As a matter of fairness to their opponents (and others with business in this court), those who proceed without an attorney are not entitled to any greater degree of consideration and are expected to meet the same standards as the attorneys who appear before us. (Nwosu v. Uba (2004) 122 Cal.App.4th 1229, 1246-1247.) Pursuant to these standards of appellate procedure, an appellant must provide an argument (appearing under a heading summarizing his or her thesis) that does not include tangential claims unrelated to the heading, supported with relevant authorities. (Imagistics Internat., Inc. v. Department of General Services (2007) 150 Cal.App.4th 581, 591, fn. 8, 593 & fn. 10 (Imagistics).) Failure to comply with this principle results in the forfeiture of the claim of error.

I. Lack of Standing

"Every action must be prosecuted in the name of the real party in interest . . . ." (Code Civ. Proc., § 367.) This is the person who possesses the right to sue under the substantive law involved; anyone other than a real party in interest lacks standing and is subject to a demurrer for the failure to state a cause of action. (Redevelopment Agency of San Diego v. San Diego Gas & Electric Co. (2003) 111 Cal.App.4th 912, 920-921.) The real party in interest must have a beneficial interest in the action representing an injury that the general public does not share. (Holmes v. California Nat. Guard (2001) 90 Cal.App.4th 297, 315.)

David attempts to mash his allegations into a form of a continued "de facto" attorney-client relationship with Ungerman, because her communications with him did not make affirmatively clear that he was not her client any longer. He also points to his status as a signatory on the second contingency agreement, contemporaneous with the conduct directly leading to the fee dispute that had an impact on his wife's settlement proceeds. Finally, he suggests in passing that he continued to have a financial interest in the underlying litigation because he had made outlays for costs and his "community property rights have been severely impacted by the failures by Ungerman."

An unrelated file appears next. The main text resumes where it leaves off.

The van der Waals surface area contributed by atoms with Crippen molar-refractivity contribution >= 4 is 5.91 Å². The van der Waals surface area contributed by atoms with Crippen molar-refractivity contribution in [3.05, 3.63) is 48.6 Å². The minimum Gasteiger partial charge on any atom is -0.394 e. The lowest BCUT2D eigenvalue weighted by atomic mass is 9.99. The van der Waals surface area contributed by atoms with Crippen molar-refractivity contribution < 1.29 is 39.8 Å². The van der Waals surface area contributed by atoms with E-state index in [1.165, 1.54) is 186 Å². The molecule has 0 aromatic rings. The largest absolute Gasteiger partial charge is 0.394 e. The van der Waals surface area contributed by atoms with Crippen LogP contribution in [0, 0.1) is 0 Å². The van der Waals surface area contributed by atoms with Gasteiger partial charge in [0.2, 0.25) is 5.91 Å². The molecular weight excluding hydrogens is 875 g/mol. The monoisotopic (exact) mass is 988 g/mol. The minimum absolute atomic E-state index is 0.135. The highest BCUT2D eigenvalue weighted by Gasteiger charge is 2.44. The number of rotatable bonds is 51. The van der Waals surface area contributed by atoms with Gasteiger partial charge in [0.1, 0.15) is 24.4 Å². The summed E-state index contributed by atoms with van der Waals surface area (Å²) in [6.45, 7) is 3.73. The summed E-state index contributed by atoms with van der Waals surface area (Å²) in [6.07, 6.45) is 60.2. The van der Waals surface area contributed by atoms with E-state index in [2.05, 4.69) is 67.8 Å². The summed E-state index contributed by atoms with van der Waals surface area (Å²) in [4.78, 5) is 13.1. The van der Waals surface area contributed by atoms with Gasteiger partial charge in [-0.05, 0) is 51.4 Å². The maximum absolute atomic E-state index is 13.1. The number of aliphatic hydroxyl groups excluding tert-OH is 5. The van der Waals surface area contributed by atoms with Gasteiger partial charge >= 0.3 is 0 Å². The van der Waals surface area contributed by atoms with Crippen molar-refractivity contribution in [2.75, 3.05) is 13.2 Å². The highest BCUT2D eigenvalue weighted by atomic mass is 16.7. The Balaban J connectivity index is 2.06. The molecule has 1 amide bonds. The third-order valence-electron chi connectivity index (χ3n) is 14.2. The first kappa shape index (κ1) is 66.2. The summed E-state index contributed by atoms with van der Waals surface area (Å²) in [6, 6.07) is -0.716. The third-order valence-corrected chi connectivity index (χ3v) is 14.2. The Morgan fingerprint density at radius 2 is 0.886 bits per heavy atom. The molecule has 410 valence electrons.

David's focus is misplaced. It is not his continued relationship with Ungerman that would confer standing on him (and thus we do not need to address his claims of a "de facto" relationship or a relationship "renewed" in the second agreement). Her status as his attorney was for a single purpose--litigating the underlying action against his wife's former employer--and not a general retainer. Once he severed his connection with that litigation, at a time when any damages were not proximately connected to Ungerman's conduct, he lost any beneficial interest in the outcome of the litigation (injury to which is the focus of the present case), regardless of the communications that Ungerman maintained with him concerning the prosecution of the underlying action. We cannot conceive of any cognizable malpractice damages arising from these continued communications, nor has David satisfied his obligation to spell out the manner in which he would propose to amend his complaint to make such an allegation. (People ex rel. Brown v. Powerex Corp. (2007) 153 Cal.App.4th 93, 112.) As for his brief mention of his community property rights, he does not identify any point where he raised this claim in the trial court, and this abbreviated reference in his brief does not fulfill his obligation as an appellant to present adequate argument and authority in support, nor his obligation to spell out a proposed amendment to his pleading even if this were a legally viable theory. (Ibid.) He has therefore forfeited our plenary review. As a result, we note only that The MEGA Life & Health Ins. Co. v. Superior Court (2009) 172 Cal.App.4th 1522, 1528-1529 and Hatchwell v. Blue Shield of California (1988) 198 Cal.App.3d 1027, 1036 both rejected the argument that expenditure of community funds or a community interest in the res of an action confers standing on a spouse to file suit. We therefore affirm the judgment of dismissal.

II. Entitlement to Legal Fees